Readers' comments (27)

  • GPs ideally placed again,these ideas should get 2 fingers rampant,unfunded social services or charities would be better placed to do this.

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  • I would code it as 'LONELY PATIENT', it takes a second. and let social services pick it up. No more, no less. DNs would be better placed though.

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  • After Loneliness of a Long Distance Runner, the next work should be
    'Loneliness of a GP'
    Is there anybody out there with a hint of sympathy for the profession or are we supposed to be burdened with all ills of society?

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  • Unassisted hearing loss is an important risk factor for social isolation and loneliness as well as cognitive decline in the older population. If this is suspected, onward referral to audiology should be automatic.

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  • How many extra services are GPs supposed to provide with little or resources?

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  • Peter Swinyard

    Let's get this straight. They are not "lonely patients in primary care." They are lonely people living at home. In 1971-3, I was part of our Community Service Group at school and used to visit the lonely and isolated elderly. Not hard to find. Grateful for a friendly face for a couple of hours a week. Nothing to do with my job as a GP, sadly, as I cannot cure a society that warehouses or ignores its elderly population. At a time of 25% vacancy rates, I don't think this initiative is appropriate. Hand if over to the Schools Minister and get them to get on with some proper social cohesion measures.

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  • We are a fractured society and there is a lot of loneliness amongst health care professionals as a well as over-regulation.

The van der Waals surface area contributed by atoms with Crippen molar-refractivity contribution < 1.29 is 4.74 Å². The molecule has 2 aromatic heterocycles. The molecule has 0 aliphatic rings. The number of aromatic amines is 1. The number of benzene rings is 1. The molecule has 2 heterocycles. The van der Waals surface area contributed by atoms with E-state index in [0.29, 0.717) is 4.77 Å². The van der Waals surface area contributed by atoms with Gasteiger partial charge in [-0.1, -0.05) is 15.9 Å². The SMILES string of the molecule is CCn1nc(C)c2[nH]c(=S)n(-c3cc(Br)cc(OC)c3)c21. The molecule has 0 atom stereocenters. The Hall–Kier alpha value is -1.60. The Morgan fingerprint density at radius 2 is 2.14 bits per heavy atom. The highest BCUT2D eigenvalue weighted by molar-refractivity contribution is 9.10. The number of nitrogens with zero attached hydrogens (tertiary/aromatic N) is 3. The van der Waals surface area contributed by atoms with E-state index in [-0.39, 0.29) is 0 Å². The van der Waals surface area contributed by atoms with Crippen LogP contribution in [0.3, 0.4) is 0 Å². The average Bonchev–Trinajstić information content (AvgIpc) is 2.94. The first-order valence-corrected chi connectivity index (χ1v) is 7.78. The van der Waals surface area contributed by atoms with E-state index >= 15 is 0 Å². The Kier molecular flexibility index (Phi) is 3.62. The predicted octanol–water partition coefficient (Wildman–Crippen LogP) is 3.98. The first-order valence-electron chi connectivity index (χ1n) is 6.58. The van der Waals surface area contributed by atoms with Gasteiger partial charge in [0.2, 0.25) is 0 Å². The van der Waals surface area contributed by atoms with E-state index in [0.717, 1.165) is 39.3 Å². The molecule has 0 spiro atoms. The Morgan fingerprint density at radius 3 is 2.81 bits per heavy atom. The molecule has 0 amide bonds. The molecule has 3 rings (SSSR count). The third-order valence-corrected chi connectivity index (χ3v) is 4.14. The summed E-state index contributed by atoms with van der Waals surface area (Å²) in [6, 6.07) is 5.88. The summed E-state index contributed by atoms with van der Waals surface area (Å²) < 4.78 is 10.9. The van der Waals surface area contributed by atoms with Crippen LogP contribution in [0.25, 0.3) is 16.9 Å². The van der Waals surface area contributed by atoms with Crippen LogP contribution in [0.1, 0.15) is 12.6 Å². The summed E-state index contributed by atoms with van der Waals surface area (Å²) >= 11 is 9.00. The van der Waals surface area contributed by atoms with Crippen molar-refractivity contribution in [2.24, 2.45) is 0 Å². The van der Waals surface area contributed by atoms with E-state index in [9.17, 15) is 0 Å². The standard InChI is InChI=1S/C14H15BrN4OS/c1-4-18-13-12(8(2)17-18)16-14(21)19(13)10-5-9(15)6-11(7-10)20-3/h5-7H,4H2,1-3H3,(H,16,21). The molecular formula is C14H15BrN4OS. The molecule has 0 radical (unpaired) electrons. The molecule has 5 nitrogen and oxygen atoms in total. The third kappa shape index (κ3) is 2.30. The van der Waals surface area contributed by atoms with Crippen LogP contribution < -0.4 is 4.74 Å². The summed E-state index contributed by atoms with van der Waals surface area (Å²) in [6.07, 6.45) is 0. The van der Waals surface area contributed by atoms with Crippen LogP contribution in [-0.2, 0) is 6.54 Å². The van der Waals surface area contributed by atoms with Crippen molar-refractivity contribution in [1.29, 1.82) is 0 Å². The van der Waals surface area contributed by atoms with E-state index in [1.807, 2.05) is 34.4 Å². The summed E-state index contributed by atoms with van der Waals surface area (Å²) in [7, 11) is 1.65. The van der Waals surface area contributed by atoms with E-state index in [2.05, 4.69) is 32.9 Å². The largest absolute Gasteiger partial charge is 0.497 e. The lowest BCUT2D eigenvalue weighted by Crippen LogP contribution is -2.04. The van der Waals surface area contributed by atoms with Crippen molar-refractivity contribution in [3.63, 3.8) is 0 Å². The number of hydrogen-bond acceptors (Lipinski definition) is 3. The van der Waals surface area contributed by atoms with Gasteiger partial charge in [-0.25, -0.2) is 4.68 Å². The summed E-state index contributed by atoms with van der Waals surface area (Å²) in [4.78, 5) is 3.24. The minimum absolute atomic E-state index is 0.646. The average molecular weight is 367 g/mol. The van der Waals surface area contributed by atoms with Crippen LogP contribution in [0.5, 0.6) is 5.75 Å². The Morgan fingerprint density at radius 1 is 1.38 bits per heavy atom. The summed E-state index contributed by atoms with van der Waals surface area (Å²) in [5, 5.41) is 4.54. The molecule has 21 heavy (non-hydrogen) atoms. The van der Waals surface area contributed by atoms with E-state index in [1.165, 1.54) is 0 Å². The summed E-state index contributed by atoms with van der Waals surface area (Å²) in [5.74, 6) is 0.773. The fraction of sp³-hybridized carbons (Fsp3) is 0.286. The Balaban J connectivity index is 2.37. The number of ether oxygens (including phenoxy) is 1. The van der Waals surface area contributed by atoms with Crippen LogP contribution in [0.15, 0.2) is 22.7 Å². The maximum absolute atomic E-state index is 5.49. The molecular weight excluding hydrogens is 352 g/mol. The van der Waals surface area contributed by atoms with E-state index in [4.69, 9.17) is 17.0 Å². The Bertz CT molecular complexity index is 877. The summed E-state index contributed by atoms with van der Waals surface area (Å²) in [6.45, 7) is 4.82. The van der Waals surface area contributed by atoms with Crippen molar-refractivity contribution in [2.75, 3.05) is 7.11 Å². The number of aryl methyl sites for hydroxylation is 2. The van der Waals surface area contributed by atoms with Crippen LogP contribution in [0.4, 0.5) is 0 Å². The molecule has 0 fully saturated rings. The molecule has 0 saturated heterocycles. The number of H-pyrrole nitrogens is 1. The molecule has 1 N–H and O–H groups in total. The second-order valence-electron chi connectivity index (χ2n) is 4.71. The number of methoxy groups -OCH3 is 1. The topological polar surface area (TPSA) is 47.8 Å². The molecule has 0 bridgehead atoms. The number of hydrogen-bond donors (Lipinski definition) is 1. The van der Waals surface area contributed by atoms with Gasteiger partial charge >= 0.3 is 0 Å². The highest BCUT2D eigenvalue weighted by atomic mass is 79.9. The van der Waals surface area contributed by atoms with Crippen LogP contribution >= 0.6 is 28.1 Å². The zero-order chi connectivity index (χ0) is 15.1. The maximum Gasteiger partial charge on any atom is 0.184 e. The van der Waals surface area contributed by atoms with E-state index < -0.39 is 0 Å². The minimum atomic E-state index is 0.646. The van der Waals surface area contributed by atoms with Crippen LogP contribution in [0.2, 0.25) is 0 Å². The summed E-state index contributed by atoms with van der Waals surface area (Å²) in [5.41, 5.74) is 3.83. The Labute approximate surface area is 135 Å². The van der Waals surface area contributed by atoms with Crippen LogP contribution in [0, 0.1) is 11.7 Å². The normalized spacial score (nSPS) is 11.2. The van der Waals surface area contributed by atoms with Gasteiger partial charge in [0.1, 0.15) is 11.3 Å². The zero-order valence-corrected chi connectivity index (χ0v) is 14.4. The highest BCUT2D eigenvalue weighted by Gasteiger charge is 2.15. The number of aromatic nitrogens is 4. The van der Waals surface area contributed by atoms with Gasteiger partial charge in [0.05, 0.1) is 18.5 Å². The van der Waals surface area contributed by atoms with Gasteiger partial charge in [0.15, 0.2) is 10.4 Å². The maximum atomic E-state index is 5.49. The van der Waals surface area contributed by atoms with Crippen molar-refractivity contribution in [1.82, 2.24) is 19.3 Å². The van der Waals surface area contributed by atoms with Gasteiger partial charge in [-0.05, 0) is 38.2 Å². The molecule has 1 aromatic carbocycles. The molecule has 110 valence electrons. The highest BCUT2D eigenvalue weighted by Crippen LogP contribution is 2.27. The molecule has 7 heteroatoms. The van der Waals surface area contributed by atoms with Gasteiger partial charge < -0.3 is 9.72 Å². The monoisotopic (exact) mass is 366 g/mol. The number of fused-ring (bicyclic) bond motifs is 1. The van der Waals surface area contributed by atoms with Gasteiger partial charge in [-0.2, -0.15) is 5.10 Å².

I used to cover acute geriatrics but was told that I should not spend too much time talking to my patients.

    Humanity and respect is part of the caring professions but I do understand my limitations and that of the system.

    I do not think social work are able to deal with the issue, perhaps Age Concern.

    As for mental health, statistically young men in this society are most likely to kill themselves and usually quite a violent manner.

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  • the logic seems to be that 'any' issue can lead to a 'health' problem and since GPs deal with health problems then they are ideally placed.

    where does it end?

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  • Another crap idea from people who has nothing else to do.
    This is nothing to do with Clinical Medicine. Social services/ Age concerns can deal with that.

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  • Fortunately we have a surplus of GPs and not enough work to do, so what a wonderful opportunity for us all, ideally placed as we are, to be a waste bin for all of society's problems and dump-box for every well meaning half-wit to unload into.